2. More specifically, the sixteen prophets whose books are in the Canon have that place of honor because they were endowed with the prophetic gift as well as ordinarily (so far as we know) belonging to the prophetic order . There were hundreds of prophets contemporary with each of these sixteen prophets; and no doubt numberless compositions in sacred poetry and numberless moral exhortations were issued from the several schools, but only sixteen books find their place in the Canon. Why is this? Because these sixteen had what their brother collegians had not — the divine call to the office of prophet, and the divine illumination to enlighten them. It was not sufficient to have been taught and trained in preparation for a future call. Teaching and training served as a preparation only. When the schoolmaster's work was done, then, if the instrument was worthy, God's work began. Moses had an external call at the burning bush (Exodus 3, 2). The Lord called Samuel so that Eli perceived, and Samuel learned, that it was the Lord who called him (1 Samuel 3, 10). Isaiah 6:8, Jeremiah 1:5, Ezekiel 2:4, Amos 7:15, declare their special mission. Nor was it sufficient for this call to have been made once for all. Each prophetical utterance is the result of a communication of the divine to the human spirit, received either by "vision" (Isaiah 6:1) or by "the word of the Lord" (Jeremiah 2:1). (See Aids to Faith, essay 3, "On Prophecy.") What, then, are the characteristics of the sixteen prophets thus called and commissioned, and intrusted with the messages of God to his people?
(1.) They were the national poets of Judaea. We have already shown that music and poetry, chants and hymns, were a main part of the studies of the class from which, generally speaking, they were derived. As is natural, we find not only the songs previously specified, but the rest of their compositions, poetical, or breathing the spirit of poetry. Bishop Lowth "esteems the whole book of Isaiah poetical, a few passages excepted, which, if brought together. would not at most exceed the bulk of five or six chapters," "half of the book of Jeremiah," "the greater part of Ezekiel." The rest of the prophets are mainly poetical, but Haggai is "prosaic," and Jonah and Daniel are plain prose (Sacred Poetry, lect. 21). The prophetical style differs from that of books properly called poetical, whose sublimity it all but outvies, only in being less restrained by those external forms which distinguish poetical language from prose, and in introducing more frequently than prose does plays upon words and thoughts. This peculiarity may he explained by the practical tendency of prophetical addresses, which avoid all that is unintelligible, aid studiously introduce what is best calculated for the moment to strike the hearers. The same appears from many other circumstances, e.g. the union of music with prophesying, the demeanor of Saul when among the prophets (1 Samuel 10:5), Balaam's description of himself (Numbers 24:3) as a man whose eyes were opened, who saw the vision of the Almighty, and heard the words of God, the established phraseology to denote the inspiring impulse, viz. "the hand of the Lord was strong upon him" (Ezekiel 3:14; comp. Isaiah 8:11; 2 Kings 3:15), etc. (See § 6, below.)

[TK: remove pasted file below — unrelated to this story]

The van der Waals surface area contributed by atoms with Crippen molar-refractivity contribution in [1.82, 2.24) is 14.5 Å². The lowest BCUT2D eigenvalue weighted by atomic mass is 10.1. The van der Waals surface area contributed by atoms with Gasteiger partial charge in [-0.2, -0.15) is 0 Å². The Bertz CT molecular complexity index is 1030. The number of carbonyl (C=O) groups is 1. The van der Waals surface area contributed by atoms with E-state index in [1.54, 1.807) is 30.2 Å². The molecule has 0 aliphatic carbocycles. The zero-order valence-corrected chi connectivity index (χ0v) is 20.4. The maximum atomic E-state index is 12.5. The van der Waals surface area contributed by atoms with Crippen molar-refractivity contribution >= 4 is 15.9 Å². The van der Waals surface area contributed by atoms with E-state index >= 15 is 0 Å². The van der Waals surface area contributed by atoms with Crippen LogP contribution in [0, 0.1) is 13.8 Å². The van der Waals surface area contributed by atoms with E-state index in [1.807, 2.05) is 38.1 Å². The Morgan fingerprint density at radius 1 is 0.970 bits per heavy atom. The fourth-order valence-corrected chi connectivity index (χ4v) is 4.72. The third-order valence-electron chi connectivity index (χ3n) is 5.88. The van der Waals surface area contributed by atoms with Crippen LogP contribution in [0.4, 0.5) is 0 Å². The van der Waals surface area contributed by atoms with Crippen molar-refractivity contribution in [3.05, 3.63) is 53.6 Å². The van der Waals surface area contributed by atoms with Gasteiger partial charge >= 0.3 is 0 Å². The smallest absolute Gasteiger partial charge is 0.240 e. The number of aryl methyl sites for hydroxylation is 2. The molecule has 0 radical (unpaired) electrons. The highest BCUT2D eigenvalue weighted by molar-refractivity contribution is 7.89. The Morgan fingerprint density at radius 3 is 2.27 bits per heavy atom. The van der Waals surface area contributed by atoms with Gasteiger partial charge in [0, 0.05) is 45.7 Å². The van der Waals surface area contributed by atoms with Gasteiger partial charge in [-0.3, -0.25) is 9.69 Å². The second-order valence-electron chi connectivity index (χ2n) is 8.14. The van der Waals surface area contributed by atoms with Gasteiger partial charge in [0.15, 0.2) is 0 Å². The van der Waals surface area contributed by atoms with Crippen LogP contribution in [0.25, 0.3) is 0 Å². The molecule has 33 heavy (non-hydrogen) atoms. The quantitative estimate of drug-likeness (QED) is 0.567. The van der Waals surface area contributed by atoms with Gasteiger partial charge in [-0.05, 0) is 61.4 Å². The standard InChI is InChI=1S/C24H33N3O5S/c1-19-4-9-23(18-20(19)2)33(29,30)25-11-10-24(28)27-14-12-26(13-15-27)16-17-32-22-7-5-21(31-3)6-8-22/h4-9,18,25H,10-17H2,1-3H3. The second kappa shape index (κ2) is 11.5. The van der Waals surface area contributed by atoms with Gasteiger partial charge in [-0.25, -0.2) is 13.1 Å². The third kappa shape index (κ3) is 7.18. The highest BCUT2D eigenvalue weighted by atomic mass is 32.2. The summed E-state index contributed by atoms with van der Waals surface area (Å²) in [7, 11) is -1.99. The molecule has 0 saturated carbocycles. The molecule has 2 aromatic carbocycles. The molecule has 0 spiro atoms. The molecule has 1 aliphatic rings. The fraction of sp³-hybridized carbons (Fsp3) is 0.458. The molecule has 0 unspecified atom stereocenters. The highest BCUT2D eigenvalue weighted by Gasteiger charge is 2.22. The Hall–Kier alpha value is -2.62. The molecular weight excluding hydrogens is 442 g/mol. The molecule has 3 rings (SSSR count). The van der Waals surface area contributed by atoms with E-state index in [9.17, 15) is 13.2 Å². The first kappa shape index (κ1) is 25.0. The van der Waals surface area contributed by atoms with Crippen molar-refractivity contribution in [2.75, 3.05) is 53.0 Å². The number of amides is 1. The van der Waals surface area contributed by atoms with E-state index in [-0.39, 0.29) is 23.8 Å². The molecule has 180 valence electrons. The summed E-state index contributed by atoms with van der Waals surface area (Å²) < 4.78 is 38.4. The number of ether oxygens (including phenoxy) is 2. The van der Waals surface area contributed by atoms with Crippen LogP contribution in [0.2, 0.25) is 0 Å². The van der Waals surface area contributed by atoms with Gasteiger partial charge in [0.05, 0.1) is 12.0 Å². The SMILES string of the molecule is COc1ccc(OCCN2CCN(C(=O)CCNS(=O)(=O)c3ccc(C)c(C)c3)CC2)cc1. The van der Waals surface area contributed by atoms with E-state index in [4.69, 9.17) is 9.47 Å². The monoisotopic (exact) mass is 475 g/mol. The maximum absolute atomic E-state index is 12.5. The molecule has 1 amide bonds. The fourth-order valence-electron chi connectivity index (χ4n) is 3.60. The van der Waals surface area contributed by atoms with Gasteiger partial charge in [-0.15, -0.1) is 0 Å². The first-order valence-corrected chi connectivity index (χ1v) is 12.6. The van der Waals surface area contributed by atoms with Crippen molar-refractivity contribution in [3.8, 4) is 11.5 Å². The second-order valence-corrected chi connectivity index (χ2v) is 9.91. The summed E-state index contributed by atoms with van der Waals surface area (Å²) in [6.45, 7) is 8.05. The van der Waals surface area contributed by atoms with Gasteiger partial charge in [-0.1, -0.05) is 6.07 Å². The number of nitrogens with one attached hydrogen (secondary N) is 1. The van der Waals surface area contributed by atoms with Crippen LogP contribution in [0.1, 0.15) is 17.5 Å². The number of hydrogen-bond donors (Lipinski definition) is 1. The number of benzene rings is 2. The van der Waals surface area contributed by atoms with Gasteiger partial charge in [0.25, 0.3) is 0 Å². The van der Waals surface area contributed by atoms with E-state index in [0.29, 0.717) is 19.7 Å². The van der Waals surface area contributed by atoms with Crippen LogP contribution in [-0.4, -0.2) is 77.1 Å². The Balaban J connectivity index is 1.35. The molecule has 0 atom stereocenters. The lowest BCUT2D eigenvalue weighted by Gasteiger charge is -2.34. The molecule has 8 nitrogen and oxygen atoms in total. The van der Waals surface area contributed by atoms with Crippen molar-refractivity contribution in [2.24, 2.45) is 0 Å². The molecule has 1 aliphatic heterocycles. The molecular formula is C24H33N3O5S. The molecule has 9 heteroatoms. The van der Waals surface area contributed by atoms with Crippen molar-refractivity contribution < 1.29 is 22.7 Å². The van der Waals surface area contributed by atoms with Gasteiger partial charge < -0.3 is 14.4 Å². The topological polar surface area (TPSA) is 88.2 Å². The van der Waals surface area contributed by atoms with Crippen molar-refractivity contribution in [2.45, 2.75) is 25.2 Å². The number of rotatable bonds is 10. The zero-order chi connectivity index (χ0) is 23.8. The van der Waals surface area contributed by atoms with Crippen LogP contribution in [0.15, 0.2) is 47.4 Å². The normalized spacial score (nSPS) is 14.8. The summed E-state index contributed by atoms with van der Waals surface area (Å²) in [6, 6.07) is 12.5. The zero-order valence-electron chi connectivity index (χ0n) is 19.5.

(2.) They were annalists and historians. A great portion of Isaiah, of Jeremiah, of Daniel, of Jonah, of Haggai, is direct or indirect history.
(3.) They were preachers of patriotism; their patriotism being founded on the religious motive. To the subject of the theocracy, the enemy of his nation was the enemy of God, the traitor to the public weal was a traitor to his God: a denunciation of an enemy was a denunciation of a representative of evil; an exhortation in behalf of Jerusalem was an exhortation in behalf of God's kingdom on earth, "the city of our God, the mountain of holiness, beautiful for situation, the joy of the whole earth, the city of the great King" (Psalms 48:1-2).
(4.) They were preachers of morals and of spiritual religion. The symbolical teaching of the law had lost much of its effect. Instead of learning the necessity of purity by the legal washings, the majority came to rest in the outward act as in itself sufficient. It was the work, then, of the prophets to hold up before the eves of their countrymen a high and pure morality, not veiled in symbols and acts, but such as none could profess to misunderstand. Thus, in his first chapter, Isaiah contrasts ceremonial observances with spiritual morality: "Your new moons and your appointed feasts my soul hateth: they are a trouble unto me; I am weary to bear them... Wash ye, make you clean; put away the evil of your doings from before mine eyes; cease to do evil; learn to do well; seek judgment; relieve the oppressed, judge the fatherless, plead for the widow" (Isaiah 1:14-17). He proceeds to denounce God's judgments on the oppression and covetousness of the rulers, the pride of the women (ch. 3), on grasping, profligacy, iniquity, injustice (ch. 5), and so on throughout. The system of morals put forward by the prophets, if not higher or sterner or purer than that of the law, is more plainly declared, and with greater, because now more needed, vehemence of diction. "Magna fides et grandis aldacia prophetarum," says St. Jerome (In Ezekiel). This was their general characteristic, but that gifts and graces might be dissevered is proved by the cases of Balaam, Jonah, Caiaphas, and the disobedient prophet of Judah.